4. Get Organised 

Organisational efficiency plays a crucial role in reducing waste and optimising resource utilisation. We recognised that a lot of waste came from repeating experiments that had already been performed by others, or reordering reagents that we already had. To address this, we implemented a lab management system (Labcup) to take stock of our inventory, helping to avoid repeat orders. Expired TC consumables, in-date reagents and plasticware were all rehomed across the faculty, reducing waste and improving sustainability. Conducting regular lab clear-outs and cataloguing remaining stocks has allowed us to discard unwanted samples, freeing up valuable space in cold storage and aiding fast location of useful items. 

5. Question Legacy Practices 

Some of our green swaps came from questioning long-standing practices. For example, we used to autoclave all tips and tubes in the lab, assuming it was necessary. However, after trialling consumables without autoclaving we found that the autoclave procedure was not essential for most lab uses. By eliminating this step we managed to save a significant amount of energy and water. Furthermore, rinsing and reusing tips and tubes has been adopted for many experiments. 

 We are now looking into setting our ULT to -70°C rather than -80°C. ULT freezers used to be set at -65°C or – 70°C, but in the 1980s, manufacturers started to develop lower temperature freezers. Despite the increased energy cost, no evidence was provided that lower temperatures improved sample stability or recovery, and the scientific community did not challenge this. Increasing the freezer temperature by 10°C can reduce energy consumption by 30% while preserving sample integrity. Many laboratories around the world have switched to -70°C or -75°C (reduced energy consumption by 15%). Some did this a long time ago, sometimes keeping one freezer at -80°C for precious samples. This PPT by one of our LEAF champion presents some of the evidence – more publications per sample type are curated on our Sustainable lab team site – accessible by LEAF champions.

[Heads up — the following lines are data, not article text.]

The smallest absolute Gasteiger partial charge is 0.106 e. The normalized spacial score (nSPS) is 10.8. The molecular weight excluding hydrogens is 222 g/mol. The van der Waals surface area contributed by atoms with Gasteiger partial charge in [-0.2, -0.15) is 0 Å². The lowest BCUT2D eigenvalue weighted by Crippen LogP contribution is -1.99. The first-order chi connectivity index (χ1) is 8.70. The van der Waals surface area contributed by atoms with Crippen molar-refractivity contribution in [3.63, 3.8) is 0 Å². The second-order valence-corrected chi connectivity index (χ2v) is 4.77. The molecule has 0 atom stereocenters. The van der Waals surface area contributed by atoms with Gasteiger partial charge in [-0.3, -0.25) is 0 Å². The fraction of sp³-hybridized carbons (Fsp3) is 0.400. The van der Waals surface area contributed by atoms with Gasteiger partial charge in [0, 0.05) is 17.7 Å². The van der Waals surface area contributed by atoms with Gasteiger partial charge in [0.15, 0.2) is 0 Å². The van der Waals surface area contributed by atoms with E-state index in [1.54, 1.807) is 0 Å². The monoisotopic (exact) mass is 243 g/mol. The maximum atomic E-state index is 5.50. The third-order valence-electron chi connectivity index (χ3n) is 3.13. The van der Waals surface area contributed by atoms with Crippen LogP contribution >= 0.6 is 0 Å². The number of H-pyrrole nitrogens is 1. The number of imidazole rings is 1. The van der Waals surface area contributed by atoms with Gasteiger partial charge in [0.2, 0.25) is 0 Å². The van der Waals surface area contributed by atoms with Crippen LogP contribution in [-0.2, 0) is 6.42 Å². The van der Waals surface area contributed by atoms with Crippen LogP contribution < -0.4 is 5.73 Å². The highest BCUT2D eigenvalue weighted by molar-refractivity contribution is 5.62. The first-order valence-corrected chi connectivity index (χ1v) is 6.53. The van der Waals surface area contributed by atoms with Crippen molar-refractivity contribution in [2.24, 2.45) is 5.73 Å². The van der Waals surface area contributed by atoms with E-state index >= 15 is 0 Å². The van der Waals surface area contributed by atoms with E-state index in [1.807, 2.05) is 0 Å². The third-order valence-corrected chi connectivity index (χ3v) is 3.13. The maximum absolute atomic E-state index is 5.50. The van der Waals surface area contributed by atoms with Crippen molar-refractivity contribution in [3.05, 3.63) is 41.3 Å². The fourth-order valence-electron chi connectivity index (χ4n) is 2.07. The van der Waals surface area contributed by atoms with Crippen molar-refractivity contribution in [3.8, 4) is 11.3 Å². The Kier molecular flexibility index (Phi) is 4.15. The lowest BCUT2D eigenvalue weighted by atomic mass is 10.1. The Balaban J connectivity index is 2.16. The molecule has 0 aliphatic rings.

Before or concomitant to raising ULT temperature, one needs a good clear out, a robust organisation of samples, and a good maintenance of ULT. This can reduce energy consumption by 10% and clear precious space. It is also the most effective way to protect samples integrity by limiting temperature variations caused by longer than necessary door opening time, or the door not closing well due to excess ice or poor maintenance of the door seal (see PPT for details). 

6.  Conclusion 

Incorporating sustainability practices into our lab has been a journey of small but powerful changes. By making lab members mindful, empowering them to take action, simplifying green choices, getting organised and questioning outdated practices, we’ve made significant strides towards reducing our environmental impact. We hope that our experiences inspire others in the scientific community to implement similar sustainable practices and contribute to more sustainable science.  

 More lab tours will be organised for LEAF champions. Dates will be announced on our sustainable lab network Teams site. 

Find out more about LEAF: LEAF (The University of Manchester).

Nominate a LEAF champion.

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To find out more about Environmental Sustainability in FBMH: visit the Faculty’s intranet pagewebsite or contact can also sign up to our Faculty ES Good Newsletter; please contact to join our mailing list. For more information on Environmental Sustainability at the University watch this short film or visit their website